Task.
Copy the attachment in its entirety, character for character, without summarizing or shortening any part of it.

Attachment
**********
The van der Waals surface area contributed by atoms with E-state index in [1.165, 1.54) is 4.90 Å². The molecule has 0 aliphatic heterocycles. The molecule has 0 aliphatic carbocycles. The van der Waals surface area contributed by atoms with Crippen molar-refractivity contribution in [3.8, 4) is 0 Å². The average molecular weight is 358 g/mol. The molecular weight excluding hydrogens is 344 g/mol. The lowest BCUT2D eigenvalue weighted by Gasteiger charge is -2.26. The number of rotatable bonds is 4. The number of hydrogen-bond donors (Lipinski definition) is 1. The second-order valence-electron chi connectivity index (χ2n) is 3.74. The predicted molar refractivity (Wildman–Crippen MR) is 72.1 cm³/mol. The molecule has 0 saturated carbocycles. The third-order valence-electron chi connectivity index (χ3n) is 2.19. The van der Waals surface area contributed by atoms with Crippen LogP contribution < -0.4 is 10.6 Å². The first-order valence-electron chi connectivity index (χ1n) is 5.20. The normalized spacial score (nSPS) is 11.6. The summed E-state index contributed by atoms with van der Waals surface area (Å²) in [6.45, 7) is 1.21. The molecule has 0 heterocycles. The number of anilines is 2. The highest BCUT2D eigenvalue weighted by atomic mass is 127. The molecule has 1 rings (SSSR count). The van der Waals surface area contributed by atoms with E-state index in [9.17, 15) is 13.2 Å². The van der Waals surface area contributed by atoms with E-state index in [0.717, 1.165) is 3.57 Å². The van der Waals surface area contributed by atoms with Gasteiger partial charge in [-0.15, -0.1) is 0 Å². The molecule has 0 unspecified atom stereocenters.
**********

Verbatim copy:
The van der Waals surface area contributed by atoms with E-state index in [1.165, 1.54) is 4.90 Å². The molecule has 0 aliphatic heterocycles. The molecule has 0 aliphatic carbocycles. The van der Waals surface area contributed by atoms with Crippen molar-refractivity contribution in [3.8, 4) is 0 Å². The average molecular weight is 358 g/mol. The molecular weight excluding hydrogens is 344 g/mol. The lowest BCUT2D eigenvalue weighted by Gasteiger charge is -2.26. The number of rotatable bonds is 4. The number of hydrogen-bond donors (Lipinski definition) is 1. The second-order valence-electron chi connectivity index (χ2n) is 3.74. The predicted molar refractivity (Wildman–Crippen MR) is 72.1 cm³/mol. The molecule has 0 saturated carbocycles. The third-order valence-electron chi connectivity index (χ3n) is 2.19. The van der Waals surface area contributed by atoms with Crippen LogP contribution < -0.4 is 10.6 Å². The first-order valence-electron chi connectivity index (χ1n) is 5.20. The normalized spacial score (nSPS) is 11.6. The summed E-state index contributed by atoms with van der Waals surface area (Å²) in [6.45, 7) is 1.21. The molecule has 0 heterocycles. The number of anilines is 2. The highest BCUT2D eigenvalue weighted by atomic mass is 127. The molecule has 1 rings (SSSR count). The van der Waals surface area contributed by atoms with E-state index in [9.17, 15) is 13.2 Å². The van der Waals surface area contributed by atoms with E-state index in [0.717, 1.165) is 3.57 Å². The van der Waals surface area contributed by atoms with Gasteiger partial charge in [-0.15, -0.1) is 0 Å². The molecule has 0 unspecified atom stereocenters.